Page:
Ramblin' Dan's

3D Print Design Studio

Cetus3D, I Am Impressed!

DSC07886Yes! It CAN print!Cetus3D has produced a winner in the minimalist 3D printer classification. It is what it is and it does it quite well. The standard out-of-the-box set-up is providing very nice high-quality 3D prints. Better prints than most I produce on my other printers. No visible surface “ringing” patterns at all. Great quality bearings are certainly the reason as well as proper belt tension.

I had some reservation on the cantilever design, but assumed it would not be much of an issue on such a small printer. The printer can easily fit into a square foot box. It needs a bit more depth when running as the base plate moves fore and aft beyond that limit.

I was correct in my assumption. The cantilever design does not seem to be of any concern. 3D printers are very low/no-impact tools when operating. Similar to the operation of laser cutters/engravers. Far different that a CNC milling machine or CNC router.

There is some overall machine vibration when the printhead does the fast, short, jerky fill-in “buzz” movements. However, I see no ill effects on the surface of the printed object. As I have already mentioned, the Cetus is producing great looking, no ringing, smooth prints.

I have only used the 0.4mm nozzle and standard 0.2 layer height. With two other nozzle sizes (0.2mm and 0.6mm) there is a lot more to explore and experiment. I am not excited about the 0.6mm nozzle, but one of the reason I purchased this printer was the expectations of what quality the 0.2mm could produce at layer heights of 0.05mm.

Mass has always been the best method of reducing vibration. The Cetus is designed to be a minimalist, light weight printer. Machine vibration only occurs when it doesn’t affect print quality. If it doesn’t matter, it doesn’t need to be eliminated.

Cetus is not set up as a screaming fast printer. That reduces slamming starts and stops and the requirement for instant acceleration. Those actions create a lot of stress and vibration and are very hard on hardware. Cetus avoids the problem, yet runs at reasonable speeds for the quality.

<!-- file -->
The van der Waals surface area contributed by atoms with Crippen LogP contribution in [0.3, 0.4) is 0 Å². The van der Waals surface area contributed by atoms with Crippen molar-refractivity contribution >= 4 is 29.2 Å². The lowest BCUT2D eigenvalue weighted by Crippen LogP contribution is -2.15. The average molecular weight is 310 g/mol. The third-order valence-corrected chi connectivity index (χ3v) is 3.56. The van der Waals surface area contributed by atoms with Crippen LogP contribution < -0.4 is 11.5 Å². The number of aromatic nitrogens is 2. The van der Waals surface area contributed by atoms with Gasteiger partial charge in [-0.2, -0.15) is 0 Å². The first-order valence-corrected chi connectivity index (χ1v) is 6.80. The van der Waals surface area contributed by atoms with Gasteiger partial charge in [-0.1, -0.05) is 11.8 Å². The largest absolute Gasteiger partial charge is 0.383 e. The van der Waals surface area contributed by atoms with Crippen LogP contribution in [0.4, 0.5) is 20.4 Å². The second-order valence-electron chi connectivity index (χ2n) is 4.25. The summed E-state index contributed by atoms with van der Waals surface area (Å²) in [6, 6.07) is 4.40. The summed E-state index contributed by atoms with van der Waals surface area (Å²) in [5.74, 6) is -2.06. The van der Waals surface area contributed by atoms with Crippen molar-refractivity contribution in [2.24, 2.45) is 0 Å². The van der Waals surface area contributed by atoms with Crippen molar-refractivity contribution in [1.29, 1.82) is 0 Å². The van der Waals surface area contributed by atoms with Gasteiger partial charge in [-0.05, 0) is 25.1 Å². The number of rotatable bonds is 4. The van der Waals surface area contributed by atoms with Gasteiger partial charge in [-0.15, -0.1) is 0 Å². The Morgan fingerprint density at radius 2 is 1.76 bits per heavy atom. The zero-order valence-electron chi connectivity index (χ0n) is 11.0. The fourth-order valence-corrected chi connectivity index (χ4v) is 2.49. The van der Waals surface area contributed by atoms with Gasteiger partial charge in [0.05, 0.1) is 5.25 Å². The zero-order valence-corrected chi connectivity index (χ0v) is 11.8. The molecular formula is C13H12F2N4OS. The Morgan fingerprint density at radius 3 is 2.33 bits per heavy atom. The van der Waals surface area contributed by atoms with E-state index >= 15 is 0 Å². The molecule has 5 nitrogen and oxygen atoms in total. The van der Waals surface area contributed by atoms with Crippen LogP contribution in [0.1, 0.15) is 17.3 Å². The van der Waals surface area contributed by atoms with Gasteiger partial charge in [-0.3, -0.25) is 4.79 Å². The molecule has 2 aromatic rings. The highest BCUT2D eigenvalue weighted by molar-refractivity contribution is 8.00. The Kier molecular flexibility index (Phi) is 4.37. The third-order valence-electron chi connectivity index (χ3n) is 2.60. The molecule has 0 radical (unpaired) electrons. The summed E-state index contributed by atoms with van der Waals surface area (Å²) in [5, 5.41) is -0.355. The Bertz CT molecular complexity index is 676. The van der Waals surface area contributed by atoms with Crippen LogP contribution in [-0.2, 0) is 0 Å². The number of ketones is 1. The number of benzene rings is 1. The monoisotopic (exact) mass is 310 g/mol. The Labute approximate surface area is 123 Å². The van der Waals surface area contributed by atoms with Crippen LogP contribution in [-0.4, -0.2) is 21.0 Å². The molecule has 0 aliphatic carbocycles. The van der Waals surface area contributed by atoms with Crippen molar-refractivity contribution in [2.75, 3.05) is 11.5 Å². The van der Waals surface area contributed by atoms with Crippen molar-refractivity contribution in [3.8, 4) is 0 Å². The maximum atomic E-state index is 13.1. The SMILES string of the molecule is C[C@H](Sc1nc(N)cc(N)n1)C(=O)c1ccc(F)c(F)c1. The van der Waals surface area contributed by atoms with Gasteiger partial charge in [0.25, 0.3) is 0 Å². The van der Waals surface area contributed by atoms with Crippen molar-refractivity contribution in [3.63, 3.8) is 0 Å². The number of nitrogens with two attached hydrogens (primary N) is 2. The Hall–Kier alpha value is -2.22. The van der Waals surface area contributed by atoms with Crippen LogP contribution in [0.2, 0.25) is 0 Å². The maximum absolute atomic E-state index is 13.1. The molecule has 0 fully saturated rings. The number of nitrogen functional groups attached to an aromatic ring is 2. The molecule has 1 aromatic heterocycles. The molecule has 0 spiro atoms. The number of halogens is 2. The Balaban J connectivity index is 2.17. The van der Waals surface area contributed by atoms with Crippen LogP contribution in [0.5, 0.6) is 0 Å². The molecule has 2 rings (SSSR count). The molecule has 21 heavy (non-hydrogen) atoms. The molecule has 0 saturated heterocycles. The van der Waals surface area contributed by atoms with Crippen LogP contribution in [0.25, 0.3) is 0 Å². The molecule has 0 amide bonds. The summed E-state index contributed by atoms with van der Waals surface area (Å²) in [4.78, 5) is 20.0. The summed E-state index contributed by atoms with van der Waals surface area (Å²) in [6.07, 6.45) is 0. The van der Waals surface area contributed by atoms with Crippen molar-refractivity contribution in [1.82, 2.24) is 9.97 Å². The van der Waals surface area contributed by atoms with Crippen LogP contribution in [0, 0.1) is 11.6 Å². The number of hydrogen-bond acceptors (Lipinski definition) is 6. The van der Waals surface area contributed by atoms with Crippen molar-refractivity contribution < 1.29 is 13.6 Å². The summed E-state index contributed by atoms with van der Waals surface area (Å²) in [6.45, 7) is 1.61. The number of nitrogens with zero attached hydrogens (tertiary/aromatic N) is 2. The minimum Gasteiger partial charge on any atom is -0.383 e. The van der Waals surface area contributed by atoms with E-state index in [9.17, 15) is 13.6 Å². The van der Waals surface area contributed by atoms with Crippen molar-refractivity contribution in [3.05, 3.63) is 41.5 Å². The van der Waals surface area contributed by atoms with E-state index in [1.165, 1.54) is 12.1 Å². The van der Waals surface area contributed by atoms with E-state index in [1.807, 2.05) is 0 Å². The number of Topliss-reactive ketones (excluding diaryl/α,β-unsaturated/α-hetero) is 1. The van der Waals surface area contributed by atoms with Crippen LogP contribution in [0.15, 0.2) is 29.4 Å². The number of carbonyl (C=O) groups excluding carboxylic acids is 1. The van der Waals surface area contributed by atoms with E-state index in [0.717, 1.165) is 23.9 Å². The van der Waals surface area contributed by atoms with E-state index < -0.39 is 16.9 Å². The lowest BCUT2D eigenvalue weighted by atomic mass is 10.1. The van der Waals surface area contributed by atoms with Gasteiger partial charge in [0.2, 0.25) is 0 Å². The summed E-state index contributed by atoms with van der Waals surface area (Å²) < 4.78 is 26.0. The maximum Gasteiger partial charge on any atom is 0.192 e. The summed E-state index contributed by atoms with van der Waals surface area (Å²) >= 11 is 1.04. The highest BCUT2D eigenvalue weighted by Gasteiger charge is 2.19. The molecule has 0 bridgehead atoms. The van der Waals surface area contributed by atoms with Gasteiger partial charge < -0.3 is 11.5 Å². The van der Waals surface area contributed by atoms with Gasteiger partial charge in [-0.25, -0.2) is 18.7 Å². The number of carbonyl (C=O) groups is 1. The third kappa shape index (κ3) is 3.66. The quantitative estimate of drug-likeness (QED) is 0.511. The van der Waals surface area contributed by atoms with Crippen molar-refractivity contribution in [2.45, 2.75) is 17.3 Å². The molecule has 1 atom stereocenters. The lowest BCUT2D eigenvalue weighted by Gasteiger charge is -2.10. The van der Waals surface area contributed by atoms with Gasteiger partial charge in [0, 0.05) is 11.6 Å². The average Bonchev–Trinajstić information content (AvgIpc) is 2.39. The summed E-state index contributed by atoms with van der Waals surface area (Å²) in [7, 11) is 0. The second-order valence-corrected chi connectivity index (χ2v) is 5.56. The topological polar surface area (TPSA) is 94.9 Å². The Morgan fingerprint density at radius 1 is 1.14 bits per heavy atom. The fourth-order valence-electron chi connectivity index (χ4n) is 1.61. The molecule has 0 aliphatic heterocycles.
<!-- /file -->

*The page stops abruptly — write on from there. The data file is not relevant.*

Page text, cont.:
My desire is high quality printing. Producing more prints in less time is best accomplished by operating more printers. I consider the stock Cetus speed settings as perfectly adequate for the quality obtained.

One thing I am not used to is the use of the raft. The surface of the stock Cetus build plate has an applied adhesion coating that is somewhat “pebbled”. It is not smooth. The raft creation provides a smooth building surface but takes time and material. I kind of like it… *

Cetus only operates directly using its own software. I understand there are Cetus configurations for other slicer and 3D printer software available. The process involves creating an output file from these other programs, then importing the G-code to the Cetus printer through the Cetus program. I can’t comment further until I investigate.

The Cetus software on this initial impression is quite adequate for the job, but may lack some of the many features of say, Cura or Simplify3D.

One difference between slicers I have noticed is how they compute the travel pattern; the output files runs while printing. Simplify3D is very predictable; Cura, less predictable; and Cetus is very random in my testing so far. They all get the job done.

Bottom line is I am obviously impressed with the printer and its operation. Communications for initial purchase was a bit unnerving, but was due to email spam blocking. Support contact (Jason Wu) has been very good. Not immediate, but within 24 hours.

I need more experience with the printer for a solid recommendation. I am completely satisfied I made a good choice. Cetus fills its design niche and my purposes nicely.

There are many existing reviews and video reviews available by searching “Cetus3D” on the Internet. All the ones I have seen are quite positive. Yet another one (by me) would serve no additional useful information. However, I will be posting about my use of the Cetus from time to time in this blog.


* I want to comment about the material used for the raft, the supports and other “wasted” filament. It seems to be a sacred cow attitude of some 3D print enthusiasts, that every gram of plastic needs to be a part of the printed object. It’s time to grind that cow into hamburger.

Most plastic is very cheap. I said CHEAP! Go buy a few board feet of quality lumber. Woodworking produces a lot of waste as part of the build process. We need to get over micromanaging the filament use. Waste and scrap is a common by-product of making almost everything. Of course, making the best use of material is always good practice. Recycle what waste can be recycled. We shouldn't get “material retentive” about projects needing and using supportive structure to produce high quality or unusual designs that can’t be created without such support. Rant over…

So, building rafts is not an evil thing. It does slow down the process. But when a print breaks lose 90% through the print job, I always wish I had used a better foundation for starters. A do-over is always worse and uses far more material.

The Author

Ramblin' Dan Kautz

dankautzThere is no doubt one of my hobbies is writing about my hobbies. I read somewhere a long time ago, the best things to write about are the things you know very well. I have been writing and publishing long before the personal computer became the tool of choice.  My first printed and published club newsletter was created in the late 60's.

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Our Mission

The intention of this web site and “Ramblin’ Dan’s 3D Print Design Studio” is to promote creative design thinking and demonstrate how ideas can be changed to tangible creations through the proper application and use of Three-Dimensional Printing systems.

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